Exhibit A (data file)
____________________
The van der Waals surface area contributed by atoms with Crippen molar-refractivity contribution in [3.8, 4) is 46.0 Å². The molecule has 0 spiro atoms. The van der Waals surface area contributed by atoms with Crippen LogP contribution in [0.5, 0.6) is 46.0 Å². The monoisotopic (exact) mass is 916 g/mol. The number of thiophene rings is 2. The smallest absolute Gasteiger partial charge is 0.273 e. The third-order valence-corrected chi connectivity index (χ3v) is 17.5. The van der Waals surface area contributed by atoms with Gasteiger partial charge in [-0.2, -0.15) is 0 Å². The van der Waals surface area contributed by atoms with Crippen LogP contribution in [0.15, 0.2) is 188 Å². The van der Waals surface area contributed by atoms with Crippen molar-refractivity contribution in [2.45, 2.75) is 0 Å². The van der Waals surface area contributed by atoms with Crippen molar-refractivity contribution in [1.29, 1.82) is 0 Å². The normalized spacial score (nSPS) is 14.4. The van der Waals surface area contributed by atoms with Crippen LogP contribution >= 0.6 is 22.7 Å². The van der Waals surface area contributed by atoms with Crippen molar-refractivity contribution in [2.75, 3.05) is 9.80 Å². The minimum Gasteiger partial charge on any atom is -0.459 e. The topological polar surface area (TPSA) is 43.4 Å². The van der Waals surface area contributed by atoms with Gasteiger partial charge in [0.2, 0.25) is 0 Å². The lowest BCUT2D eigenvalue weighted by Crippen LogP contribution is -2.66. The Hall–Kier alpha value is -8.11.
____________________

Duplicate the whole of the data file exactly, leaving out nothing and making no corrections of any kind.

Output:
The van der Waals surface area contributed by atoms with Crippen molar-refractivity contribution in [3.8, 4) is 46.0 Å². The molecule has 0 spiro atoms. The van der Waals surface area contributed by atoms with Crippen LogP contribution in [0.5, 0.6) is 46.0 Å². The monoisotopic (exact) mass is 916 g/mol. The number of thiophene rings is 2. The smallest absolute Gasteiger partial charge is 0.273 e. The third-order valence-corrected chi connectivity index (χ3v) is 17.5. The van der Waals surface area contributed by atoms with Gasteiger partial charge in [-0.2, -0.15) is 0 Å². The van der Waals surface area contributed by atoms with Crippen LogP contribution in [0.15, 0.2) is 188 Å². The van der Waals surface area contributed by atoms with Crippen molar-refractivity contribution in [2.45, 2.75) is 0 Å². The van der Waals surface area contributed by atoms with Crippen molar-refractivity contribution in [1.29, 1.82) is 0 Å². The normalized spacial score (nSPS) is 14.4. The van der Waals surface area contributed by atoms with Crippen LogP contribution >= 0.6 is 22.7 Å². The van der Waals surface area contributed by atoms with Crippen molar-refractivity contribution in [2.75, 3.05) is 9.80 Å². The minimum Gasteiger partial charge on any atom is -0.459 e. The topological polar surface area (TPSA) is 43.4 Å². The van der Waals surface area contributed by atoms with Gasteiger partial charge in [0.2, 0.25) is 0 Å². The lowest BCUT2D eigenvalue weighted by Crippen LogP contribution is -2.66. The Hall–Kier alpha value is -8.11.